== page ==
Bringing a newborn home is an exciting time for a family. These precious new additions also present many questions parents should feel free to discuss with their little one’s primary care provider. Urgent Care for Children is standing by as support in the continuum of your baby’s healthy growth and development. To that end, a common concern among new parents is how much sleep their baby should get.
Babies do not achieve regular sleep patterns until they are about six months of age. Sleepless nights are to be expected when your bundle of joy arrives, yet there are a few things to keep in mind to encourage better sleep habits for your child. UC4C’s Founder and Chief Executive Officer, Dr. Allury Arora, shares valuable insight to help parents support their babies and ease their way into better sleep.
Is establishing a sleep schedule beneficial?
Multiple studies show that there are no negative consequences in a parent-child bond due to sleep training. In fact, some studies actually show an improvement in security between parent and child following sleep training. Although adults do tend to sleep better once the child is sleep trained, it is not for the parent. It is for the child. When a child needs caregiver intervention to fall back asleep each night, this is frustrating. Imagine waking up multiple times each night and having to cry in order to get put back to sleep.
This is not easy on the child. Learning how to self-soothe is an important skill for infants to avoid crying nightly. Scientific studies have not found long-term risks or benefits to sleep training. There are multiple studies showing short-term improvements in both sleep quality for children and maternal mood. Most of the debate around sleep training stems from the process of allowing an infant to cry. For those that are adamantly opposed to letting a child cry, but are frustrated by the lack of consistent sleep, there are other sleep training techniques that don’t involve simply leaving an infant in the crib to cry endlessly. Two examples of such methods are fading and scheduled awakenings. Explore your options before avoiding sleep training.
What should I do if my baby has settled into a sleep schedule, and it suddenly changes?
No human being actually stays asleep the entire night. We have multiple arousals every hour in which we might fidget or turn over. This movement is actually protective for us. Infants are no different. Even after sleep training, children will wake up multiple times each night and may roll over, move briefly, or make vocalizations. The key is that after sleep training, they will be able to put themselves back to sleep after these short awakenings. While it is true that most children will eventually stop needing the caregiver’s help to fall asleep, the timing varies greatly. It is not unusual for five and six-year-olds to still wake up multiple times and want to be fed or rocked to get back to sleep. Patience and consistency of parenting techniques are essential.
If my baby’s sleep schedule becomes inconsistent, will it affect their behavior?
Studies show that 20% to 30% of babies and young children suffer from sleep problems, and, although it is normal and expected for this age, 25% to 50% of babies over six months old continue to experience nighttime awakenings. However, behavioral issues are not associated with sleep schedule changes and inconsistencies in general since every situation and baby is unique. Babies who are overtired have trouble falling asleep, so be on the lookout for tiredness cues and don’t fall into the trap of scheduling bedtime too late. Even the best-trained babies are susceptible to setbacks once in a while due to illness or travel.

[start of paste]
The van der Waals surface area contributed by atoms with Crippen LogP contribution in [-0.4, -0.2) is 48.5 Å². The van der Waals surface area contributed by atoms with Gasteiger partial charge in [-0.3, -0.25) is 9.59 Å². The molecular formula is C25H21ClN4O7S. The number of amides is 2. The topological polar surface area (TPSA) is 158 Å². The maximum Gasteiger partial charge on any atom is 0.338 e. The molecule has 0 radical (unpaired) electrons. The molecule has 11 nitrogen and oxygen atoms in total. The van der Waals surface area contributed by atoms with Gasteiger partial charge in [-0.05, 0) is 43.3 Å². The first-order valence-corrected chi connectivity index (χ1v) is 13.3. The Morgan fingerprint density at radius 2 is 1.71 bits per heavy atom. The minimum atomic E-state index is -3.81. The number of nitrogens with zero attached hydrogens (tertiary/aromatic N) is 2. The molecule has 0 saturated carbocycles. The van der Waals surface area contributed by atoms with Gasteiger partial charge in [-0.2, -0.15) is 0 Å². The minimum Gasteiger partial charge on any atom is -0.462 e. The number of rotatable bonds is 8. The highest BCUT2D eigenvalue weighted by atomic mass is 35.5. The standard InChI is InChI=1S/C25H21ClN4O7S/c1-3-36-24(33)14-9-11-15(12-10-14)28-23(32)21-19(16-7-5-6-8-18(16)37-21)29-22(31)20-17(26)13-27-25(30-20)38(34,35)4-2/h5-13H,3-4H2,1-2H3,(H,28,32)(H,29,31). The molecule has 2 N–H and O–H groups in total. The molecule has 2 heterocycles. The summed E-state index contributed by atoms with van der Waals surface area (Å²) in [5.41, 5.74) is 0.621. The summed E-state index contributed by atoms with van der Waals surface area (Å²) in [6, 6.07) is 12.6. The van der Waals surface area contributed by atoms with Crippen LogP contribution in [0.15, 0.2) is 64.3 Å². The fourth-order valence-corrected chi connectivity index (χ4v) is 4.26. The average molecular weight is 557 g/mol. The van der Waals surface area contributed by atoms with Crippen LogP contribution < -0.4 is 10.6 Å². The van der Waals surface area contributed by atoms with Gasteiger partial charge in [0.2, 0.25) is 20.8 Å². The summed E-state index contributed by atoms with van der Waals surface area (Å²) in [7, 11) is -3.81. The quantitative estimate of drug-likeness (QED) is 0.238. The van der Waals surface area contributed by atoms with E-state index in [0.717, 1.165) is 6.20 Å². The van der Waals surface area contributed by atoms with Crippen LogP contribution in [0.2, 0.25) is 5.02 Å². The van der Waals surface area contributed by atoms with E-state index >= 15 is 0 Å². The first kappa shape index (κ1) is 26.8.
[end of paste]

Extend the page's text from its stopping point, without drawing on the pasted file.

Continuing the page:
How will I know when my baby needs a nap?
Every baby will develop its own unique sleep habits. We cannot expect each one to follow typical sleep patterns and timings. You might want to keep a record of your baby’s sleep signals and naps for a week or two. This will help you see your baby’s patterns so you can anticipate naps. Simply, follow their cues and body signals: crankiness, fussing at a particular time each day, rubbing their eyes, etc.
Is there a certain number of naps my baby needs throughout the day?
Naps are all over the map at this age, so don’t fret about short and erratic naps in a newborn’s life. Instead, focus on daily feeding and sleep routines and use those to shape your day. You may refer to this chart for suggested nap times in a 24 hours period:
|Birth to three months||Six – eight naps|
|Three – four months||Four – five naps|
|Five – six months||Three – four naps|
|Seven – eight months||Two – three naps|
|Nine – 12 months||Two naps|
|Thirteen – 17 months||One – two naps|
|Eighteen months – three years||One nap|
Again, it is important to remember these are not strict guidelines, and your child’s specific needs should be discussed with their primary care provider. With 19 locations in Alabama, Tennessee and Louisiana, rest assured that Urgent Care for Children’s dedicated providers are standing by to deliver quality, convenient care for families across the Southeast. If your child wakes in the middle of the night with an urgent care need, we are happy to serve your family all 365 days a year.